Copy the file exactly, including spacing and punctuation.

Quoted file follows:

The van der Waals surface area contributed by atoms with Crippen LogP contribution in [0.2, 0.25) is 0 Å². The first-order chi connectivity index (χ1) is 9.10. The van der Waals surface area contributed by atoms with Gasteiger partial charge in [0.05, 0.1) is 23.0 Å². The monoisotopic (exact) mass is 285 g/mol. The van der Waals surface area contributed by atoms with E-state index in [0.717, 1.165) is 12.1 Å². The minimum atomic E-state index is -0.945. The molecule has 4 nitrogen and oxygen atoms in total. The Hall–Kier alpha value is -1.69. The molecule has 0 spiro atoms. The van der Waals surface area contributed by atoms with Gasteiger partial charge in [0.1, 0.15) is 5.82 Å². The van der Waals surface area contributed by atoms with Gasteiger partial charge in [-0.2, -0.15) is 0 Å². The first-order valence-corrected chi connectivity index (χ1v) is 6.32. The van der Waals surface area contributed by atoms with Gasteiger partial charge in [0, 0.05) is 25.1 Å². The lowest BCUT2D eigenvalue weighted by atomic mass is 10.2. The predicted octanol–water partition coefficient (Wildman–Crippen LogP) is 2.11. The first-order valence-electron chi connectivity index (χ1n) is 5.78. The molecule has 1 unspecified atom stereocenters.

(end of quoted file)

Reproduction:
The van der Waals surface area contributed by atoms with Crippen LogP contribution in [0.2, 0.25) is 0 Å². The first-order chi connectivity index (χ1) is 9.10. The van der Waals surface area contributed by atoms with Gasteiger partial charge in [0.05, 0.1) is 23.0 Å². The monoisotopic (exact) mass is 285 g/mol. The van der Waals surface area contributed by atoms with E-state index in [0.717, 1.165) is 12.1 Å². The minimum atomic E-state index is -0.945. The molecule has 4 nitrogen and oxygen atoms in total. The Hall–Kier alpha value is -1.69. The molecule has 0 spiro atoms. The van der Waals surface area contributed by atoms with Gasteiger partial charge in [0.1, 0.15) is 5.82 Å². The van der Waals surface area contributed by atoms with Gasteiger partial charge in [-0.2, -0.15) is 0 Å². The first-order valence-corrected chi connectivity index (χ1v) is 6.32. The van der Waals surface area contributed by atoms with Gasteiger partial charge in [0, 0.05) is 25.1 Å². The lowest BCUT2D eigenvalue weighted by atomic mass is 10.2. The predicted octanol–water partition coefficient (Wildman–Crippen LogP) is 2.11. The first-order valence-electron chi connectivity index (χ1n) is 5.78. The molecule has 1 unspecified atom stereocenters.